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February 27, 1904


JAMA. 1904;XLII(9):595-596. doi:10.1001/jama.1904.02490540027005

Albuminuria in small amount may appear inconstantly in the urine under so many varied circumstances that its discovery fails to arouse the concern that otherwise it would. Nevertheless, the underlying cause should, so far as possible, be sought out and corrected. The mere presence of albumin in the urine, without other evidence of disease of the kidneys or their adnexa, may be considered a functional disturbance indicative of renal insufficiency, which, in itself, may be attended with no injurious effects, but whose existence should raise a question as to the vulnerability of the organs concerned. In order, therefore, to avert more serious disorder, the urine should be examined with systematic regularity, both chemically and microscopically.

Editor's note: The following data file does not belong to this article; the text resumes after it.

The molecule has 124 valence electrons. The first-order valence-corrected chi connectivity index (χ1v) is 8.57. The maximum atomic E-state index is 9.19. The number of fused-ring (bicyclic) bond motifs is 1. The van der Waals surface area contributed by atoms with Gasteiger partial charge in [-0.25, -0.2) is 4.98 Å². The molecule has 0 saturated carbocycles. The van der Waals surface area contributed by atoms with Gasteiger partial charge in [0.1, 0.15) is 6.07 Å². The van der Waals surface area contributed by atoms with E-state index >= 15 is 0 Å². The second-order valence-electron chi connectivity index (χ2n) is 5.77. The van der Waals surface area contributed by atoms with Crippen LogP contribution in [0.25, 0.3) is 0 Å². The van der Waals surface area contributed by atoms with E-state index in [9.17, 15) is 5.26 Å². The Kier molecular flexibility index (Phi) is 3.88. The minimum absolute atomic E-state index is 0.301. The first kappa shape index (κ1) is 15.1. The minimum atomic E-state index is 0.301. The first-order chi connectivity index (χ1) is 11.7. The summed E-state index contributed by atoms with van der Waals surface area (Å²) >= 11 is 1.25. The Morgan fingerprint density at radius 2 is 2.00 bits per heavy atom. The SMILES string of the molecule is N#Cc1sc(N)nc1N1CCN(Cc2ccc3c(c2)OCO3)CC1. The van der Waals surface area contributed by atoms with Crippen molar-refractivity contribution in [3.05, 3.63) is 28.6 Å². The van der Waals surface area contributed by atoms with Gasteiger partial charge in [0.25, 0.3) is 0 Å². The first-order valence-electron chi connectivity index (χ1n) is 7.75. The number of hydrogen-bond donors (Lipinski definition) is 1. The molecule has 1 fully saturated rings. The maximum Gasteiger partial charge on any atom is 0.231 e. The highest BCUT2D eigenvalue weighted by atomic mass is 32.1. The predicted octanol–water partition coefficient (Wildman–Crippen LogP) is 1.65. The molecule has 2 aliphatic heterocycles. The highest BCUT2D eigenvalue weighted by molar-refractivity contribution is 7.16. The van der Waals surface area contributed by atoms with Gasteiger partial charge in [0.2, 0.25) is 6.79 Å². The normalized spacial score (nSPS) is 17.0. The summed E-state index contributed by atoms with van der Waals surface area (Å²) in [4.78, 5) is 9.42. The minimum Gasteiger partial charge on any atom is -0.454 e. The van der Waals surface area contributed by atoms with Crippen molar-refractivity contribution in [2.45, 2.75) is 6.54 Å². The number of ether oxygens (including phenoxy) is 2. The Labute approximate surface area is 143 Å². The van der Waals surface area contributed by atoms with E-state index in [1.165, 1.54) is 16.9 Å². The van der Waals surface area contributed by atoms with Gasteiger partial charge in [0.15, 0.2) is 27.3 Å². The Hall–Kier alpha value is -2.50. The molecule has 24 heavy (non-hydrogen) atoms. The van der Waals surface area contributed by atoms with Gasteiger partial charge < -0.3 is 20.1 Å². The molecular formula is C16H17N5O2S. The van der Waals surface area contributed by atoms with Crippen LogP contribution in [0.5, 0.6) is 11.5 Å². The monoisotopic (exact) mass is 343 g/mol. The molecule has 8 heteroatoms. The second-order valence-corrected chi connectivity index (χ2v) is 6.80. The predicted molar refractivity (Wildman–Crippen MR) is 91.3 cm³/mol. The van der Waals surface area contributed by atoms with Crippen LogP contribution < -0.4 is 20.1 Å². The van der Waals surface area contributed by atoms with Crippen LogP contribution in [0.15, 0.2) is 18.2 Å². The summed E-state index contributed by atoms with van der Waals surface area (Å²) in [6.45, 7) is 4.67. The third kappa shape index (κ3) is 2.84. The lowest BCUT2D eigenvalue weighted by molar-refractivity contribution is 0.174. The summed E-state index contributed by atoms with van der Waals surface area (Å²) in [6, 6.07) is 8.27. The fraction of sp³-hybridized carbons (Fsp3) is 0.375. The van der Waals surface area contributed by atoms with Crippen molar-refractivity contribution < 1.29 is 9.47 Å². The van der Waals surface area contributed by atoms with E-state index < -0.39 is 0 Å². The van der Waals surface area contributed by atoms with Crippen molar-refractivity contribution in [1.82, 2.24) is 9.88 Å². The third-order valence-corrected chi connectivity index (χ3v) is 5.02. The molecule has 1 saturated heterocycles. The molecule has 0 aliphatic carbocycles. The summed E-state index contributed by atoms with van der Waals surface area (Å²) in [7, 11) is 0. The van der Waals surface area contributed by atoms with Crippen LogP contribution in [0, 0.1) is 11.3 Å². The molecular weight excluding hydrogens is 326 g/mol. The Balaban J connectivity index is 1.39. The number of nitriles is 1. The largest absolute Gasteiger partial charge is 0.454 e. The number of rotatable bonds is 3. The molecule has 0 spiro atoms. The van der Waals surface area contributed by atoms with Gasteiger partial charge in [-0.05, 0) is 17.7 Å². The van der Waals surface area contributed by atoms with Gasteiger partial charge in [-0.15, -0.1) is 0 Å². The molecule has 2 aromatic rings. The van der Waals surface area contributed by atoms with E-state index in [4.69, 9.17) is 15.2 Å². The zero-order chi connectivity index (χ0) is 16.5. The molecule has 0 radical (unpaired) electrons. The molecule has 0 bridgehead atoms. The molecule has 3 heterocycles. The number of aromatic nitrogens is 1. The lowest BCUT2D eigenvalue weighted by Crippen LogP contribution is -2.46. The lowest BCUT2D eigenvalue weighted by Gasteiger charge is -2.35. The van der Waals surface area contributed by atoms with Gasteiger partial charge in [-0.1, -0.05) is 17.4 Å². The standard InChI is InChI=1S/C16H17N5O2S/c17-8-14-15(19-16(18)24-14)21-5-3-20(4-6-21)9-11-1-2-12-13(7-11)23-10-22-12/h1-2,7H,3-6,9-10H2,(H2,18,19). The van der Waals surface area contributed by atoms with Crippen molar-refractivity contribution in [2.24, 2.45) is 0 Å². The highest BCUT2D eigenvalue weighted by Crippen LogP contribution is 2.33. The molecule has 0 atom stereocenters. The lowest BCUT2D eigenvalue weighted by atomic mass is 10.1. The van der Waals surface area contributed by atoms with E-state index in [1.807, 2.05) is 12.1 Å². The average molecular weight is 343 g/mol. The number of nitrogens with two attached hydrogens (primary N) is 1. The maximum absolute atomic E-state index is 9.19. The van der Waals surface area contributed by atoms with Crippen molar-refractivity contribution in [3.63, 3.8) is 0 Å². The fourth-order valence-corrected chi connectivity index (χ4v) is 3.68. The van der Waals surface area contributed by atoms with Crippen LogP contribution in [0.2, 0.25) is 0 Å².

The qualification physiologic, as applied to albuminuria, does not seem entirely appropriate, as the fact of the condition being the exception rather than the rule indicates the contrary. There has also been described a form